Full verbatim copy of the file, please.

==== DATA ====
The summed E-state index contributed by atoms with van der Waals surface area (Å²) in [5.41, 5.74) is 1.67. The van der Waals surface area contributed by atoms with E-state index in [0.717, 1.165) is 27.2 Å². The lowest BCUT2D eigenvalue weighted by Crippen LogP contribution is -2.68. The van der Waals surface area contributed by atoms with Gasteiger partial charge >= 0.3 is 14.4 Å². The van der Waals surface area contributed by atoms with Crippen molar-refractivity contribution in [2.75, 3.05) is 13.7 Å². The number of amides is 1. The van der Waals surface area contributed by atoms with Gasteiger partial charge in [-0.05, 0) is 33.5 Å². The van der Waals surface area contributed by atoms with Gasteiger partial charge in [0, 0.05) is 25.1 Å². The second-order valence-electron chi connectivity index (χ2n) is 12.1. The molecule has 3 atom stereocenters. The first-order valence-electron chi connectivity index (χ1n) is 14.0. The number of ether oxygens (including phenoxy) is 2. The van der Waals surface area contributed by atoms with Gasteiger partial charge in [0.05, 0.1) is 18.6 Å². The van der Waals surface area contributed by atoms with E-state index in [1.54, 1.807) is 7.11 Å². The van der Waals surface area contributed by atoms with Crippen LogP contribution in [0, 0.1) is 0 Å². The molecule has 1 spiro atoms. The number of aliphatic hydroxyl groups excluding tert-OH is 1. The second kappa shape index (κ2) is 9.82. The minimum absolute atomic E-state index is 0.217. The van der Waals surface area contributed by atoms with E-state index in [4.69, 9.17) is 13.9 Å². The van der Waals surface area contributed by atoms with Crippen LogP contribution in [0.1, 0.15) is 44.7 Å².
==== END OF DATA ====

The summed E-state index contributed by atoms with van der Waals surface area (Å²) in [5.41, 5.74) is 1.67. The van der Waals surface area contributed by atoms with E-state index in [0.717, 1.165) is 27.2 Å². The lowest BCUT2D eigenvalue weighted by Crippen LogP contribution is -2.68. The van der Waals surface area contributed by atoms with Gasteiger partial charge >= 0.3 is 14.4 Å². The van der Waals surface area contributed by atoms with Crippen molar-refractivity contribution in [2.75, 3.05) is 13.7 Å². The number of amides is 1. The van der Waals surface area contributed by atoms with Gasteiger partial charge in [-0.05, 0) is 33.5 Å². The van der Waals surface area contributed by atoms with Gasteiger partial charge in [0, 0.05) is 25.1 Å². The second-order valence-electron chi connectivity index (χ2n) is 12.1. The molecule has 3 atom stereocenters. The first-order valence-electron chi connectivity index (χ1n) is 14.0. The number of ether oxygens (including phenoxy) is 2. The van der Waals surface area contributed by atoms with Gasteiger partial charge in [0.05, 0.1) is 18.6 Å². The van der Waals surface area contributed by atoms with E-state index in [1.54, 1.807) is 7.11 Å². The van der Waals surface area contributed by atoms with Crippen LogP contribution in [0, 0.1) is 0 Å². The molecule has 1 spiro atoms. The number of aliphatic hydroxyl groups excluding tert-OH is 1. The second kappa shape index (κ2) is 9.82. The minimum absolute atomic E-state index is 0.217. The van der Waals surface area contributed by atoms with E-state index in [4.69, 9.17) is 13.9 Å². The van der Waals surface area contributed by atoms with Crippen LogP contribution in [0.1, 0.15) is 44.7 Å².